Australia accredits eftpos for digital identity exchange
Eftpos has announced that its ConnectID digital identity solution business has earned accreditation from the Australian government as the first non-government operator to deliver digital identity exchange services in the country.
According to a statement, the accreditation, which has been given under the Trusted Digital Identity Framework put in place by the Australian government, will enable eftpos to work more closely with the Digital Transformation Agency (DTA) in a bid to accelerate the adoption of digital identity as a driver of the digital economy.
Eftpos CEO Stephen Benton said the move will help facilitate the way Australians can securely access both government and private services online.
The managing director of eftpos Digital Identity, Andrew Black, echoed Benton, saying ConnectID will henceforth be also used for a number of business purposes such as for ecommerce onboarding, recruitment, responsible gaming, anti-money laundering (AML) and identity verification.
“TDIF accreditation is a big step forward for eftpos and industry to help bring the benefits of digital identity to more sectors of the economy,” said Benton. “It is a significant and tangible milestone in the rollout of Australia’s digital identity ecosystem and comes after months of rigorous assurance evaluations and privacy and security testing. With connectID, eftpos drew on its experience operating the national eftpos network in the development of an exchange to make it easier for Australians to share, store and receive trusted personal identity information online, giving them more confidence and control.”
For Andrew Black, “the creation of an Australian digital identity ecosystem that provides utility to both the public and private sectors is a foundation stone in a modern digital economy because it reduces friction, delays and cost while automating and boosting safety and compliance for individuals, businesses and government services.”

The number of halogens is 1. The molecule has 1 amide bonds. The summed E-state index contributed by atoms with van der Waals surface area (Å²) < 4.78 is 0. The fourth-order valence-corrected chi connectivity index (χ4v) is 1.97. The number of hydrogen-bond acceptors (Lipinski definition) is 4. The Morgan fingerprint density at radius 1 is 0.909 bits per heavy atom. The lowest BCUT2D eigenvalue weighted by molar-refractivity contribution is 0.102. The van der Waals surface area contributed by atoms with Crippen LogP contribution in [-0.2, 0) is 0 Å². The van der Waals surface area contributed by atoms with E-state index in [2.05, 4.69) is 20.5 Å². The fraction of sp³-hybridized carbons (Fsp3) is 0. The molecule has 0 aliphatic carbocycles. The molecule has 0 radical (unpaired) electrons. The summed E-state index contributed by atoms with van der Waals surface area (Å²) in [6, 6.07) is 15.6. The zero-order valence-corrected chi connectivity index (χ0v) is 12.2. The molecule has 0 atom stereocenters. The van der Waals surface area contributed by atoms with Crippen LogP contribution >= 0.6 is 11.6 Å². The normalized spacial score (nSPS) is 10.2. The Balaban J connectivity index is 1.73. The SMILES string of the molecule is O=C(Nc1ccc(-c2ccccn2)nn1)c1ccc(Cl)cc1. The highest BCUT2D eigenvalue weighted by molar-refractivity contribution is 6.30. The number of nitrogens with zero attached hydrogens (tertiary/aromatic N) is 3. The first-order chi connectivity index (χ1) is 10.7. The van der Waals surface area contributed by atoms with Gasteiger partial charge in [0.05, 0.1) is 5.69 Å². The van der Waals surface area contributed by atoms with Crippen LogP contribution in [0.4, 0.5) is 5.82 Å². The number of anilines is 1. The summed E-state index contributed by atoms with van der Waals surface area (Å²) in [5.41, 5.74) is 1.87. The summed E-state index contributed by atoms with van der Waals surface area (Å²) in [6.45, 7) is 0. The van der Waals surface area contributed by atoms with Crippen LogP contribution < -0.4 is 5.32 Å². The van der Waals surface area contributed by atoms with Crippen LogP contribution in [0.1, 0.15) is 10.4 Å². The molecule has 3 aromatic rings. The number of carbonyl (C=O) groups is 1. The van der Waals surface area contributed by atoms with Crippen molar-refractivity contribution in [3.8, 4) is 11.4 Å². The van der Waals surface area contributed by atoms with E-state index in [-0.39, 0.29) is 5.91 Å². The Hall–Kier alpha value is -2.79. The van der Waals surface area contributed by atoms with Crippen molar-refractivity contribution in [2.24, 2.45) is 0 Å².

Eftpos’ ConnectID reached operation in June and it has been trialed to enable Australians to access a variety of digital services.
Mastercard to help set up Australia’s age verification system
Mastercard has partnered with Australia’s DTA as part of efforts by the federal government to develop an age verification system as part of its expansion of digital identity, writes The Canberra Times.
Australia is looking to put in place an age verification system following a parliamentary recommendation last year, in a bid to keep a check on the access to online pornographic content by minors. Eftpos had also been trailing an age verification system using its ConnectID to restrict online alcohol purchase for minors.
The Times quoted Mastercard Australasia President Richard Wormald as saying the deal will give the company sufficient insights through a series of trials to gauge the digital identity experiences and expectations of citizens.
“Australians are increasingly expecting no disruptions between their online and physical lives, and identity is an area that must keep pace with those expectations. Public-private pilots have the potential to make it easier to use these verified identities securely, everywhere they travel,” he said.
Mastercard has also applied for accreditation of its ‘ID’ digital identity service as an exchange, identity provider and credential provider under the TDIF, according to Australian Cyber Security Magazine.
age verification | Australia | biometrics | certification | digital economy | digital identity | Eftpos | government services | Mastercard | Trusted Digital Identity Framework (TDIF)